Shepherd and Baxter are identical twin infants. Together, they have been through a lot before they were even born.
“Right away when we came in and they pulled up the sonogram, I knew right away. They didn't have to tell me. it was just so drastic,” said their mom, Lindsey.
The doctor diagnosed them with twin-to-twin transfusion syndrome (TTTS), a serious, progressive disease of the placenta in which one identical twin donates blood to his/her co-twin. The condition occurs in 10 to 15 percent of all identical twin pairs.
“One twin basically gets too much amniotic fluid and can go into heart failure. And the other twin has too little amniotic fluid,” said Dr. Tara Becker, a maternal-fetal medicine physician at Rocky Mountain Hospital for Children.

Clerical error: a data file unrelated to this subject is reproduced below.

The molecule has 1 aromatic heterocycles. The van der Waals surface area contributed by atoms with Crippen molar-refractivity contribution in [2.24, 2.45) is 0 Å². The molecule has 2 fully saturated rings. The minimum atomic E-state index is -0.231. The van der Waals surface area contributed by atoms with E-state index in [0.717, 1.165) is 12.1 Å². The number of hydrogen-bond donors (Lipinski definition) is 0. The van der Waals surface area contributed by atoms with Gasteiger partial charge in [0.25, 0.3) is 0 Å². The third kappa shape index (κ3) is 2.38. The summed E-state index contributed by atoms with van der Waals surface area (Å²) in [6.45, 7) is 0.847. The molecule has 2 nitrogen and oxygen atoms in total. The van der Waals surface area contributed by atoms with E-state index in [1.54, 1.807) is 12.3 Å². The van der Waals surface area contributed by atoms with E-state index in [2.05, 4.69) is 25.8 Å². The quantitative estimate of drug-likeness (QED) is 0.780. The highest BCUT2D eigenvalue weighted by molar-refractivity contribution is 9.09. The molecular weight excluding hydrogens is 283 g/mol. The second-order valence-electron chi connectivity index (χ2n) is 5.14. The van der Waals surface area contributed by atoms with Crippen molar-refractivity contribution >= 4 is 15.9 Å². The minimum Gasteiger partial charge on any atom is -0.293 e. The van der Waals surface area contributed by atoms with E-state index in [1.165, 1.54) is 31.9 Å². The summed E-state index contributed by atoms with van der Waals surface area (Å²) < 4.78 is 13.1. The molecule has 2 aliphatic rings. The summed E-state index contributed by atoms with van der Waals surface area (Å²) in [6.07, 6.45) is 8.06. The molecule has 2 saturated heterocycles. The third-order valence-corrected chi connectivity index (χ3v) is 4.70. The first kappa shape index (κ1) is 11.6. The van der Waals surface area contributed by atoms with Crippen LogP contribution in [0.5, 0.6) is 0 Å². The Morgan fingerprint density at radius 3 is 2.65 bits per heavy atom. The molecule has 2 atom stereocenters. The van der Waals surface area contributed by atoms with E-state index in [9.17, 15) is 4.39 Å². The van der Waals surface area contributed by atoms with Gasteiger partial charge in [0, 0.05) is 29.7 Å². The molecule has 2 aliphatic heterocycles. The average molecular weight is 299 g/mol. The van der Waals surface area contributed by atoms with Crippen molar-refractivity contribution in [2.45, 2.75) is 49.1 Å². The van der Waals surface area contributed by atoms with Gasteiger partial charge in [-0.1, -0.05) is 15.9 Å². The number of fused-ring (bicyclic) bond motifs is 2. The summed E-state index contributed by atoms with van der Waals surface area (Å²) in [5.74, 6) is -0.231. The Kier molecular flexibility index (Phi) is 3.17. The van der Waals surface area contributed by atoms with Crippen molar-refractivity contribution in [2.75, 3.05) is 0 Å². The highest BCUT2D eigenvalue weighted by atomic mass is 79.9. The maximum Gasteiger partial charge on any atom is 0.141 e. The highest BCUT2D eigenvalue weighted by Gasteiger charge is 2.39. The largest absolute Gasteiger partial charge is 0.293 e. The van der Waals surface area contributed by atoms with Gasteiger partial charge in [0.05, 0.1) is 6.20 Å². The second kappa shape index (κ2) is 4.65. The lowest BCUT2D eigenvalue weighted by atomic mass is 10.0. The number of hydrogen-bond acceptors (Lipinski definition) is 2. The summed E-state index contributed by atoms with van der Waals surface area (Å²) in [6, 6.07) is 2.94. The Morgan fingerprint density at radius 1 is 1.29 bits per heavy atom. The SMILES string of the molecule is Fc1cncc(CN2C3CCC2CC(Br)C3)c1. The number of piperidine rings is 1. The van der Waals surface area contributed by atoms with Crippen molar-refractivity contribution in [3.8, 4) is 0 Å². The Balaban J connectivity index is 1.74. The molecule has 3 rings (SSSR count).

If TTTS is not caught in time, both twins will die.
For more than a decade, Denver doctors like Becker had to send their patients out-of-state for twin-to-twin ablation surgery. Now, Rocky Mountain Hospital for Children, among other hospitals in the area, can perform this surgery in-house. Mom and babies have a minimally invasive procedure that separates their shared circulation.
“What we are able to do is go in through a very small incision about the size of a quarter inch and put in a special telescope with a laser fiber. And we are able to ablate those connections between the two twins. So each one keeps his own blood,” said Dr. Steven Rothenberg, a pediatric surgeon at Rocky Mountain Hospital for Children.
Editor's Note: Children's Hospital Colorado contacted Denver7, seeking to clarify they have been performing TT ablation surgery at the hospital for years. Our previous story suggested Rocky Mountain Hospital for Children was the only area hospital performing this procedure.